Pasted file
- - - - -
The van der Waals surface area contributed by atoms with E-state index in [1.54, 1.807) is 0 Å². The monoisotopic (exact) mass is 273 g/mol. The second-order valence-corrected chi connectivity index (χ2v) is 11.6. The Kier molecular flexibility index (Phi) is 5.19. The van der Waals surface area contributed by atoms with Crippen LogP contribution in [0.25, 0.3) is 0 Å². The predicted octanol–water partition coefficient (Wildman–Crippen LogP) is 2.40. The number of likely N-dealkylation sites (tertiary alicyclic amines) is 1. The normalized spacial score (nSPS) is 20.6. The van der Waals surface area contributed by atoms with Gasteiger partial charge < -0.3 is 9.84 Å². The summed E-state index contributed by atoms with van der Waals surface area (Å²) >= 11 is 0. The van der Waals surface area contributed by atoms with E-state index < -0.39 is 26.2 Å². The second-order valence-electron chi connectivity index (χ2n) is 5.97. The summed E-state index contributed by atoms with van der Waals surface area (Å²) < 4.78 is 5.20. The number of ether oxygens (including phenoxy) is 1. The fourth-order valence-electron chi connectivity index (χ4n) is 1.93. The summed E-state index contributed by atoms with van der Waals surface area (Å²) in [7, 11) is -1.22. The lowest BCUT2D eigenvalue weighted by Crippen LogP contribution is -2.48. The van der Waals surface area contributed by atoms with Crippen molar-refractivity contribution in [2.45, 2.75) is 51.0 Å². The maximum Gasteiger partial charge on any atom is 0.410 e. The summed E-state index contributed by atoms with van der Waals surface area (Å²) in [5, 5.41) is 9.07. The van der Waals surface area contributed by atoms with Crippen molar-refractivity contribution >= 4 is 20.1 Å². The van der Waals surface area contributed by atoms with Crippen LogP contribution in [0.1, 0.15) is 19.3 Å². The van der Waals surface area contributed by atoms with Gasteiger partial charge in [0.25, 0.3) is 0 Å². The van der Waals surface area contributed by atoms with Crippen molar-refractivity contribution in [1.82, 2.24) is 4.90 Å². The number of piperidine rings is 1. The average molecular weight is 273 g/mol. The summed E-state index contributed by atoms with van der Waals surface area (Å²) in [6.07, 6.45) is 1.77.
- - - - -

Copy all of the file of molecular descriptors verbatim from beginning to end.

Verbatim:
The van der Waals surface area contributed by atoms with E-state index in [1.54, 1.807) is 0 Å². The monoisotopic (exact) mass is 273 g/mol. The second-order valence-corrected chi connectivity index (χ2v) is 11.6. The Kier molecular flexibility index (Phi) is 5.19. The van der Waals surface area contributed by atoms with Crippen LogP contribution in [0.25, 0.3) is 0 Å². The predicted octanol–water partition coefficient (Wildman–Crippen LogP) is 2.40. The number of likely N-dealkylation sites (tertiary alicyclic amines) is 1. The normalized spacial score (nSPS) is 20.6. The van der Waals surface area contributed by atoms with Gasteiger partial charge < -0.3 is 9.84 Å². The summed E-state index contributed by atoms with van der Waals surface area (Å²) >= 11 is 0. The van der Waals surface area contributed by atoms with E-state index < -0.39 is 26.2 Å². The second-order valence-electron chi connectivity index (χ2n) is 5.97. The summed E-state index contributed by atoms with van der Waals surface area (Å²) < 4.78 is 5.20. The number of ether oxygens (including phenoxy) is 1. The fourth-order valence-electron chi connectivity index (χ4n) is 1.93. The summed E-state index contributed by atoms with van der Waals surface area (Å²) in [7, 11) is -1.22. The lowest BCUT2D eigenvalue weighted by Crippen LogP contribution is -2.48. The van der Waals surface area contributed by atoms with Crippen molar-refractivity contribution in [2.45, 2.75) is 51.0 Å². The maximum Gasteiger partial charge on any atom is 0.410 e. The summed E-state index contributed by atoms with van der Waals surface area (Å²) in [5, 5.41) is 9.07. The van der Waals surface area contributed by atoms with Crippen molar-refractivity contribution >= 4 is 20.1 Å². The van der Waals surface area contributed by atoms with Crippen LogP contribution in [0.1, 0.15) is 19.3 Å². The van der Waals surface area contributed by atoms with Gasteiger partial charge in [0.25, 0.3) is 0 Å². The van der Waals surface area contributed by atoms with Crippen molar-refractivity contribution in [1.82, 2.24) is 4.90 Å². The number of piperidine rings is 1. The average molecular weight is 273 g/mol. The summed E-state index contributed by atoms with van der Waals surface area (Å²) in [6.07, 6.45) is 1.77.